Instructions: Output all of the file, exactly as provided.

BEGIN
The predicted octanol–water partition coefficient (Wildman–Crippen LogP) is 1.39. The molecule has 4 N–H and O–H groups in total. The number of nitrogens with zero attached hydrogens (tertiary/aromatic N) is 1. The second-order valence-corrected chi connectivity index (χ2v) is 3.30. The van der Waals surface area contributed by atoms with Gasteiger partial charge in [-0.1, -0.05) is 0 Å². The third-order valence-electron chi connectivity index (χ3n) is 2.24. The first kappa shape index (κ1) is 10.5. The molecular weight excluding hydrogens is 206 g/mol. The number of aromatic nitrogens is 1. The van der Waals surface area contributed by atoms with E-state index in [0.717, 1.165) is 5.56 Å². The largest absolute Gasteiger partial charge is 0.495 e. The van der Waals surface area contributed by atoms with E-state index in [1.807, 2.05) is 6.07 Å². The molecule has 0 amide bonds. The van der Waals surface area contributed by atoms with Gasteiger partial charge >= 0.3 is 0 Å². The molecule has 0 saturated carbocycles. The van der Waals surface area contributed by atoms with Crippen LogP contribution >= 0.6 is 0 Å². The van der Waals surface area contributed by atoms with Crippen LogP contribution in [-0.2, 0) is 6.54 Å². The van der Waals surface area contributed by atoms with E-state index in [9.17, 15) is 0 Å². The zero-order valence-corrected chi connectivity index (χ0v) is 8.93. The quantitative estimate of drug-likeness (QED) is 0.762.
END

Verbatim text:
The predicted octanol–water partition coefficient (Wildman–Crippen LogP) is 1.39. The molecule has 4 N–H and O–H groups in total. The number of nitrogens with zero attached hydrogens (tertiary/aromatic N) is 1. The second-order valence-corrected chi connectivity index (χ2v) is 3.30. The van der Waals surface area contributed by atoms with Gasteiger partial charge in [-0.1, -0.05) is 0 Å². The third-order valence-electron chi connectivity index (χ3n) is 2.24. The first kappa shape index (κ1) is 10.5. The molecular weight excluding hydrogens is 206 g/mol. The number of aromatic nitrogens is 1. The van der Waals surface area contributed by atoms with E-state index in [0.717, 1.165) is 5.56 Å². The largest absolute Gasteiger partial charge is 0.495 e. The van der Waals surface area contributed by atoms with E-state index in [1.807, 2.05) is 6.07 Å². The molecule has 0 amide bonds. The van der Waals surface area contributed by atoms with Gasteiger partial charge >= 0.3 is 0 Å². The molecule has 0 saturated carbocycles. The van der Waals surface area contributed by atoms with Crippen LogP contribution >= 0.6 is 0 Å². The van der Waals surface area contributed by atoms with Crippen LogP contribution in [-0.2, 0) is 6.54 Å². The van der Waals surface area contributed by atoms with E-state index in [9.17, 15) is 0 Å². The zero-order valence-corrected chi connectivity index (χ0v) is 8.93. The quantitative estimate of drug-likeness (QED) is 0.762.